The CHAIRMAX. You had to take over the whole thing?
Col. WADSWORTH. Yes, sir; and to rebuild a great deal that we did not know we had to rebuild.
Mr. Sisson. That looks like a pretty lively telephone bill, $1,756:14.
Col. WADSWORTH. That, you must understand, is the telephone bill for the entire branch. We have intercommunicating stations throughout the branch, probably 50 or 60 stations, and it is necessary for the fire stations, going from one company building to another and the hospital, with the headquarters and various service buildings. We have on the ground about 65 to 70 buildings with such communication.
Mr. Sisson. How much does the outside telegraph and telephone cost?
Col. WADSWORTH. We have very little long distance, but we maintain trunk lines down town there, and that outside line last year probably cost us from $75 to $100.
Nr. Sisson. How do you distinguish between the outside messages and paying your maintenance ?
Col. WADSWORTH. That is entirely different. Our outside longdistance messages must be vouchered as a separate proposition.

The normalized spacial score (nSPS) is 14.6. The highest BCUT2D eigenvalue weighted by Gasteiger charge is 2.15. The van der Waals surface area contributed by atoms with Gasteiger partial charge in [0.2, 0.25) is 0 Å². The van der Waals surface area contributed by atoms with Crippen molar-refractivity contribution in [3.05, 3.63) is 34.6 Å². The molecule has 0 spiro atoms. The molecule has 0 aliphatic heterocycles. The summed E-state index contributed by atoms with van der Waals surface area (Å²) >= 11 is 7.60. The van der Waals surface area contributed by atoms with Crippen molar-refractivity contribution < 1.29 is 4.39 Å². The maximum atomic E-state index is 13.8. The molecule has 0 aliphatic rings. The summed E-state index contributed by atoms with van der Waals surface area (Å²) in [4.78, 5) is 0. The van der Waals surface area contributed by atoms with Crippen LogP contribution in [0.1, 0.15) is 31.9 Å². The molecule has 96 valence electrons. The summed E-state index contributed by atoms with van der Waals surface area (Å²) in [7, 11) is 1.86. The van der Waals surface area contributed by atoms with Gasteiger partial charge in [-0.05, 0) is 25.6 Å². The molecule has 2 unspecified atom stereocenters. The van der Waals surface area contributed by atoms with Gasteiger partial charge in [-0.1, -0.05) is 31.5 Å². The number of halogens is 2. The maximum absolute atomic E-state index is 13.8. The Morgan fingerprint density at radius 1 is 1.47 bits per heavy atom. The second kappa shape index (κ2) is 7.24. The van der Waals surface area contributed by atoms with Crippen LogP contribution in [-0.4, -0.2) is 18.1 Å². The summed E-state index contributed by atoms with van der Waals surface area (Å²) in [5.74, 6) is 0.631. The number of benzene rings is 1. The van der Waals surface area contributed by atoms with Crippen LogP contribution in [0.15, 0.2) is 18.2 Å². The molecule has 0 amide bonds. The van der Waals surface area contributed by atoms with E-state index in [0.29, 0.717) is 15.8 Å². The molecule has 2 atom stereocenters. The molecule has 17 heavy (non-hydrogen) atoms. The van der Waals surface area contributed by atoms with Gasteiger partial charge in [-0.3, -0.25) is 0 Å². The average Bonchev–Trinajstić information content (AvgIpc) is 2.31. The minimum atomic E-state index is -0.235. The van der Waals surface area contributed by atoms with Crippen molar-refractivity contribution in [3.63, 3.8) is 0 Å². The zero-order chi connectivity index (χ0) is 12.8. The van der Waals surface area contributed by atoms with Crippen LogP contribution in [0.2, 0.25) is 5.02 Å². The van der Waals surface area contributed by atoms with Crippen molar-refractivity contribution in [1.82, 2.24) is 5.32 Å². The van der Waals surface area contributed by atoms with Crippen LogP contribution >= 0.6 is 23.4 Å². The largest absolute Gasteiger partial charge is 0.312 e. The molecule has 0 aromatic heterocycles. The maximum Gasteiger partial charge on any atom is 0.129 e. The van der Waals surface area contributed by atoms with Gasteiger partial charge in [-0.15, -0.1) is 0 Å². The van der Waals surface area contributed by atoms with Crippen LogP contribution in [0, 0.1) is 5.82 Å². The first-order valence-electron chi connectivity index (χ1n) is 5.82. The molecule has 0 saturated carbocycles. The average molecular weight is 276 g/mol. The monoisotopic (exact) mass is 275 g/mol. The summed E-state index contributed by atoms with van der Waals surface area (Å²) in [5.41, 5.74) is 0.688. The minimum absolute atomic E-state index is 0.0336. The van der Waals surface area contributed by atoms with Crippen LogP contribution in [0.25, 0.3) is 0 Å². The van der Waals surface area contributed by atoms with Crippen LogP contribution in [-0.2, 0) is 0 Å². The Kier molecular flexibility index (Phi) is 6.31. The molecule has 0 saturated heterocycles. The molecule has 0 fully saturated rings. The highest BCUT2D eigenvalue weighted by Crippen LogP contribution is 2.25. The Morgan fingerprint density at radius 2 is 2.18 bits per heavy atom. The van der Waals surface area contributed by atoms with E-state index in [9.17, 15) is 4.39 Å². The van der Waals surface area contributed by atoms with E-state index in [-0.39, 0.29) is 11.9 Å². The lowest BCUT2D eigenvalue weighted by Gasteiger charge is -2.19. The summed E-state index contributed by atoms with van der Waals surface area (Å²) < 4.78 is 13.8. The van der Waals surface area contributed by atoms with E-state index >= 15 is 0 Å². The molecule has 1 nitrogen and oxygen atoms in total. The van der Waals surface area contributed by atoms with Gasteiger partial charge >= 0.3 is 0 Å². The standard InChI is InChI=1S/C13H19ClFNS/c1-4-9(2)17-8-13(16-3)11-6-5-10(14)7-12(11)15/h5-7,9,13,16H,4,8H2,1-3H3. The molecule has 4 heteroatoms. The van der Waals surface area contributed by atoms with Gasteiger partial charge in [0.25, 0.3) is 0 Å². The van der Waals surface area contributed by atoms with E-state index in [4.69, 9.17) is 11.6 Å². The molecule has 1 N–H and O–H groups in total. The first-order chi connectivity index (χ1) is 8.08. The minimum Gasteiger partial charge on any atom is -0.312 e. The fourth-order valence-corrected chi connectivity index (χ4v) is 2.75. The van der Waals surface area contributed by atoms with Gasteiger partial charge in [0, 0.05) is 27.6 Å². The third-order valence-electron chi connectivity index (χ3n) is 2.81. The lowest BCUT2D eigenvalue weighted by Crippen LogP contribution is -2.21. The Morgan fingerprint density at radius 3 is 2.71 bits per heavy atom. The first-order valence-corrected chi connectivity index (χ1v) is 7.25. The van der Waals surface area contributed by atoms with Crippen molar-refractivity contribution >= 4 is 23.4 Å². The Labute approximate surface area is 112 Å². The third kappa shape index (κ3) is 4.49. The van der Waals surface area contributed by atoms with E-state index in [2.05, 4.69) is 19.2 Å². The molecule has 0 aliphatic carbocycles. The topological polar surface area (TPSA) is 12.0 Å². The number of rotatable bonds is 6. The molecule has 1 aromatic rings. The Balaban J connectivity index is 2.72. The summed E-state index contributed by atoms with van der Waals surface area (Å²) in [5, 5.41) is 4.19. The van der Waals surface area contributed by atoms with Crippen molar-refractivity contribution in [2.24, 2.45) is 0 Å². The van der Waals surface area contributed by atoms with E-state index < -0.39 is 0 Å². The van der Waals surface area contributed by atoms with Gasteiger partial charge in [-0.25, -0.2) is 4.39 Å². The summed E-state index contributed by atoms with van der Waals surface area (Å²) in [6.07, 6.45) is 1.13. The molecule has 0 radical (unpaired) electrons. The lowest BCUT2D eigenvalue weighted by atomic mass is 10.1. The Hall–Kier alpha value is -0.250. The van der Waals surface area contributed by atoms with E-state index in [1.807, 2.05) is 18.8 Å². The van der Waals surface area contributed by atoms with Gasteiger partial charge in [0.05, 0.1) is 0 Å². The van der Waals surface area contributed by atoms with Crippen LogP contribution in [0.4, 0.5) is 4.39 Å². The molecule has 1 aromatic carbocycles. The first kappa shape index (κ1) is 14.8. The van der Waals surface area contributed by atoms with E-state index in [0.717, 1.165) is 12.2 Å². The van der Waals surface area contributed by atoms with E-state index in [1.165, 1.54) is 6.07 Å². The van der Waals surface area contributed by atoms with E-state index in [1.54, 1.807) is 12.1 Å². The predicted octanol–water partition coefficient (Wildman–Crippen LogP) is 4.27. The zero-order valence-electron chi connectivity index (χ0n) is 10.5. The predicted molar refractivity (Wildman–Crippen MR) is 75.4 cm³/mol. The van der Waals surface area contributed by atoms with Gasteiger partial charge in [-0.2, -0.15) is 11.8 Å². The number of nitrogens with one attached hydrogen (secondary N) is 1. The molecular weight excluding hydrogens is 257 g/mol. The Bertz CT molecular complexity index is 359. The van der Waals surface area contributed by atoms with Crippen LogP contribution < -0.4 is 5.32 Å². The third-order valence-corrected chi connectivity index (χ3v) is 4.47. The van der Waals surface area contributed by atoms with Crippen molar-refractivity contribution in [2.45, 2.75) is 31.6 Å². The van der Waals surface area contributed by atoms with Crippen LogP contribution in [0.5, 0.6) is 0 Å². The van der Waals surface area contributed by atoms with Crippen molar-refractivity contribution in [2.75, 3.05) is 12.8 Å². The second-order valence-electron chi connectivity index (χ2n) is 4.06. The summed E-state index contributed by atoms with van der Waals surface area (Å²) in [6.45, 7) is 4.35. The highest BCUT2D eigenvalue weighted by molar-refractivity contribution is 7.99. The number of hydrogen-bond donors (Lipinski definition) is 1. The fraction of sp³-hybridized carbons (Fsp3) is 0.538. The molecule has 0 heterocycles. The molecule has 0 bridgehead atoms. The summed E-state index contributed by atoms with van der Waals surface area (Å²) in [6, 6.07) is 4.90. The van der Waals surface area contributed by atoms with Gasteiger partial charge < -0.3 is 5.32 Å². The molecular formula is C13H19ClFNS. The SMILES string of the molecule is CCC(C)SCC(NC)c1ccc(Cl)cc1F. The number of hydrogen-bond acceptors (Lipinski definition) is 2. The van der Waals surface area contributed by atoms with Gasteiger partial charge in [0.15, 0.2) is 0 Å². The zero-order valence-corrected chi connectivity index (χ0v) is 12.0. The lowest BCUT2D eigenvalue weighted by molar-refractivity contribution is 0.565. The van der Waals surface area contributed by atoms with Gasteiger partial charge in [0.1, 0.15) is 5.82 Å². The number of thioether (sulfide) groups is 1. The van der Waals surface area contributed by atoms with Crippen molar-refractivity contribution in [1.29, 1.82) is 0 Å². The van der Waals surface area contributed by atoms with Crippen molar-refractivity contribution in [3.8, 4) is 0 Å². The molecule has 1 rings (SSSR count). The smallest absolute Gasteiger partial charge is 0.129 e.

Mr. Sissox. They would be paid for out of your funds!
Col. WADSWORTH. Yes, sir; that would be separate. Our service inside would be the upkeep of the line, the telephone operators, and things of that kind.
The CHAIRMAN. You charge only for the personnel and the upkeep?
Col. WADSWORTH. Yes, sir.
EFFECTS OF DECEASED MEMBERS.
Mr. ANTHONY. What is the necessity of the proviso on page 94: “Provided, That all receipts on account of the effects of deceased members during the fiscal year shall also be available for such payments; and for such other expenditures as can not properly be included under other heads of expenditure”?
Col. WADSWORTH. We consider, under the law, that the effects of deceased members who do not sign an agreement to turn over to the home their effects, if they die without heirs or without having a will, are turned in and taken up under the head of current expenses,” and that provision was put in so that “current expenses might profit by that to the extent of using the amount of money that we would take up for the payment of like claims. We can not use that for any purpose, except for the payment of that class of claims.